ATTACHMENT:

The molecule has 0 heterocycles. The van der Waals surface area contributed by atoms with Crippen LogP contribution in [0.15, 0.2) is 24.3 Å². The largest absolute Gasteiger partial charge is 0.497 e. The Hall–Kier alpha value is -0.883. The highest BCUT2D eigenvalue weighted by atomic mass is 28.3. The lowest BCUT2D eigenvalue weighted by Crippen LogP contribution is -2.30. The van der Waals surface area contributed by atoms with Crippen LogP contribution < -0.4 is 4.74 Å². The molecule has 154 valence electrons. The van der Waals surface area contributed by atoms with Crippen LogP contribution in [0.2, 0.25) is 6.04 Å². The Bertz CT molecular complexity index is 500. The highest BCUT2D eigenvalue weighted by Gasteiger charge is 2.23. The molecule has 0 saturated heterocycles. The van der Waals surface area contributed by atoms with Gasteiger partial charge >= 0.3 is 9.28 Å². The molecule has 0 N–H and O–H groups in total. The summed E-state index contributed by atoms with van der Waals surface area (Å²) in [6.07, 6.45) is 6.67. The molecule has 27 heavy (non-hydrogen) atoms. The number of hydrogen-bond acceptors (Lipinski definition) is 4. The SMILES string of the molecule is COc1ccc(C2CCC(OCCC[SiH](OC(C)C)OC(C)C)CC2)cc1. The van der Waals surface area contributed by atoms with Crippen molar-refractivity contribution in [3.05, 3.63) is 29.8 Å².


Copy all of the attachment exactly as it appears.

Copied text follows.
The molecule has 0 heterocycles. The van der Waals surface area contributed by atoms with Crippen LogP contribution in [0.15, 0.2) is 24.3 Å². The largest absolute Gasteiger partial charge is 0.497 e. The Hall–Kier alpha value is -0.883. The highest BCUT2D eigenvalue weighted by atomic mass is 28.3. The lowest BCUT2D eigenvalue weighted by Crippen LogP contribution is -2.30. The van der Waals surface area contributed by atoms with Crippen LogP contribution < -0.4 is 4.74 Å². The molecule has 154 valence electrons. The van der Waals surface area contributed by atoms with Crippen LogP contribution in [0.2, 0.25) is 6.04 Å². The Bertz CT molecular complexity index is 500. The highest BCUT2D eigenvalue weighted by Gasteiger charge is 2.23. The molecule has 0 saturated heterocycles. The van der Waals surface area contributed by atoms with Gasteiger partial charge >= 0.3 is 9.28 Å². The molecule has 0 N–H and O–H groups in total. The summed E-state index contributed by atoms with van der Waals surface area (Å²) in [6.07, 6.45) is 6.67. The molecule has 27 heavy (non-hydrogen) atoms. The number of hydrogen-bond acceptors (Lipinski definition) is 4. The SMILES string of the molecule is COc1ccc(C2CCC(OCCC[SiH](OC(C)C)OC(C)C)CC2)cc1. The van der Waals surface area contributed by atoms with Crippen molar-refractivity contribution in [3.05, 3.63) is 29.8 Å².